The Phish that created Story of the Ghost is not the Phish of today. More refined as musicians, more humble as men and more attentive as fathers, husbands and friends, Phish is using the creative dividends they’ve garnered over the past few years and reinvesting them right back into the band. They’ve made a collective
decision to lean into the studio process, one of the last remaining creative challenge’s of their career.
To solidify the seriousness of this undertaking, one need only look at their choice of producer, industry heavyweight Bob Ezrin, to assess Phish’s commitment. Ezrin is at the top of the class when it comes to big-name Rock and Roll producers. An overwhelmingly theatrical producer, Ezrin is best known for his stewardship of Pink Floyd’s The Wall and breakthrough records with Alice Cooper, Lou Reed and KISS. And like all great rock producers, Ezrin’s talents include an ability to serve as creative middleman between strong personalities. If he can work alongside Roger Waters and David Gilmour then surely Trey, Mike, Jon and Page stand a chance right?
Maybe so, maybe not.
There are almost no guarantees that whatever Phish has cooked up with Wingsuit will pan out. But here they are, taking a giant risk, stepping up to the cliff side “because it feels good.” Despite a modicum of success from both a critical and fanbase perspective–both “Billy Breathes” and “Story of the Ghost” made US Top 10 charts upon their release–the feeling remains that a truly great album that binds positive mainstream and fanbase accolades while injecting exciting fresh material into the bands current musical programme, remains elusive. The manner in which Phish has turned the tables on the entire album making process, reverse engineering it for Wingsuit, is very promising. It’s a thoroughly Phishy act if there ever was one.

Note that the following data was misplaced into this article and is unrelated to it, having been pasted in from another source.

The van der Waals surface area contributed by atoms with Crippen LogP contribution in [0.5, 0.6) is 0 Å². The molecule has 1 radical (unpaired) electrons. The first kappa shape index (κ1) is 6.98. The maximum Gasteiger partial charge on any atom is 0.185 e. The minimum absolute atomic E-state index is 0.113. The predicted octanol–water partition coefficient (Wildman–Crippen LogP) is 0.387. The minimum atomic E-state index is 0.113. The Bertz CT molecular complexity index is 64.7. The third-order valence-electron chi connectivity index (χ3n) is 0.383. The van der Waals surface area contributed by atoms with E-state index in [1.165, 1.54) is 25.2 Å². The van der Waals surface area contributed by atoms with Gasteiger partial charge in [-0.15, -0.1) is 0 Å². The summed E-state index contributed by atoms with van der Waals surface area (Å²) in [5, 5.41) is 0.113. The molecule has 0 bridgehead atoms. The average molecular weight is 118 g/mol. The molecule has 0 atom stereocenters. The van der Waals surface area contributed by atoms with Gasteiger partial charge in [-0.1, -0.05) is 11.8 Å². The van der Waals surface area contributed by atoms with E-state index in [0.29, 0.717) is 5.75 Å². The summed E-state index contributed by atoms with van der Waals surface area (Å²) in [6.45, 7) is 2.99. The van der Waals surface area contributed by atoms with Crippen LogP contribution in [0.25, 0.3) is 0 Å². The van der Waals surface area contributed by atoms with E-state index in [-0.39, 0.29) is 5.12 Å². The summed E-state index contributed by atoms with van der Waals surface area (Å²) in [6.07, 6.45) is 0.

In a way, Phish has been in the studio all year long, actively using their shows as a real time laboratories for innovation and growth. Investigating normally-contained standard such as “2001” for hidden treasures, Phish often enough finding them. The evolution of songs like “Tweezer, Down with Disease, Rock and Roll, Golden Age, Harry Hood, Slave to the Traffic Light” in just this year alone proves how absorptive the band can be when they are composing new material on the fly. As we now know, the Wingsuit material was being carefully crafted the whole way, this extra
layer of attention likely bleeding over into the live setting. Determining how each process seeped into the other is a narrative that continues to unfold but isn’t likely to be clarified until the album’s release next year.
IIIV. The Terms of Surrender
Many first generation fans who supported Phish in the late 80’s and early 1990’s are quick to point out how the band’s furious ascent to the top of the industry cost them a sense of intimacy and ownership with their fans. And though their scale alone prevents Phish from pretending to be able to communicate as directly with their fans as they once could in smaller venues outside of the public’s glare, Phish has pioneered new forms of connection incomparable to nightly narrations or Fishman stunts, but these methods are quickly revealing themselves to be just as intimate, and even more relevant.